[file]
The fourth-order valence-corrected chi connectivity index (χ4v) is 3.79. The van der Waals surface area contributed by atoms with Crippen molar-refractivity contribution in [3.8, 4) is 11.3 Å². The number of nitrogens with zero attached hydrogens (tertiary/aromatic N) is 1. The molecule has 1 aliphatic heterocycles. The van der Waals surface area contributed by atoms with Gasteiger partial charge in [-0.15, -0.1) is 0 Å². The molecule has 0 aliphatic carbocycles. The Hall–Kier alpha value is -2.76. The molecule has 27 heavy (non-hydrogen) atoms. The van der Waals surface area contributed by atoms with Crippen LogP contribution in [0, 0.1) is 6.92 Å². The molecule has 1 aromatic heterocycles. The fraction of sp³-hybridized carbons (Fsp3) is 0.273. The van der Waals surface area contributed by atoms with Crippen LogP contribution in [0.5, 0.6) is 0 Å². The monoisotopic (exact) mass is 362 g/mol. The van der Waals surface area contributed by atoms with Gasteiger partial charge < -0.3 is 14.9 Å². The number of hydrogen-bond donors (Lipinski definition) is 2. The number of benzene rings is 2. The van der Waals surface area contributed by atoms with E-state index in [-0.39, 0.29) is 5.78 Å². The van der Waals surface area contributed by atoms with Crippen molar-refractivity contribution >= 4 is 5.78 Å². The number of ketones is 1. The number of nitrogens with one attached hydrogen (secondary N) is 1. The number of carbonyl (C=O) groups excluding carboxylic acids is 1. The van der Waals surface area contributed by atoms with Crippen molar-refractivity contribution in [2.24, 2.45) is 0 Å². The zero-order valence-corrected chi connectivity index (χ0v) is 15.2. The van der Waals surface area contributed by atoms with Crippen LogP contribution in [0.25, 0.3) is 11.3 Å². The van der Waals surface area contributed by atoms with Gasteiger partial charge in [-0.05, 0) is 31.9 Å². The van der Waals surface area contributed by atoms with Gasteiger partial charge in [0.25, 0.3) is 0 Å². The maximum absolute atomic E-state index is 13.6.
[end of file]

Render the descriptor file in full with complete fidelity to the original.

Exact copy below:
The fourth-order valence-corrected chi connectivity index (χ4v) is 3.79. The van der Waals surface area contributed by atoms with Crippen molar-refractivity contribution in [3.8, 4) is 11.3 Å². The number of nitrogens with zero attached hydrogens (tertiary/aromatic N) is 1. The molecule has 1 aliphatic heterocycles. The van der Waals surface area contributed by atoms with Gasteiger partial charge in [-0.15, -0.1) is 0 Å². The molecule has 0 aliphatic carbocycles. The Hall–Kier alpha value is -2.76. The molecule has 27 heavy (non-hydrogen) atoms. The van der Waals surface area contributed by atoms with Crippen LogP contribution in [0, 0.1) is 6.92 Å². The molecule has 1 aromatic heterocycles. The fraction of sp³-hybridized carbons (Fsp3) is 0.273. The van der Waals surface area contributed by atoms with Crippen LogP contribution in [0.5, 0.6) is 0 Å². The monoisotopic (exact) mass is 362 g/mol. The van der Waals surface area contributed by atoms with Gasteiger partial charge < -0.3 is 14.9 Å². The number of hydrogen-bond donors (Lipinski definition) is 2. The number of benzene rings is 2. The van der Waals surface area contributed by atoms with E-state index in [-0.39, 0.29) is 5.78 Å². The van der Waals surface area contributed by atoms with Crippen molar-refractivity contribution >= 4 is 5.78 Å². The number of ketones is 1. The number of nitrogens with one attached hydrogen (secondary N) is 1. The number of carbonyl (C=O) groups excluding carboxylic acids is 1. The van der Waals surface area contributed by atoms with Crippen molar-refractivity contribution in [2.24, 2.45) is 0 Å². The zero-order valence-corrected chi connectivity index (χ0v) is 15.2. The van der Waals surface area contributed by atoms with Crippen LogP contribution in [0.25, 0.3) is 11.3 Å². The van der Waals surface area contributed by atoms with Gasteiger partial charge in [-0.05, 0) is 31.9 Å². The van der Waals surface area contributed by atoms with Gasteiger partial charge in [0.25, 0.3) is 0 Å². The maximum absolute atomic E-state index is 13.6.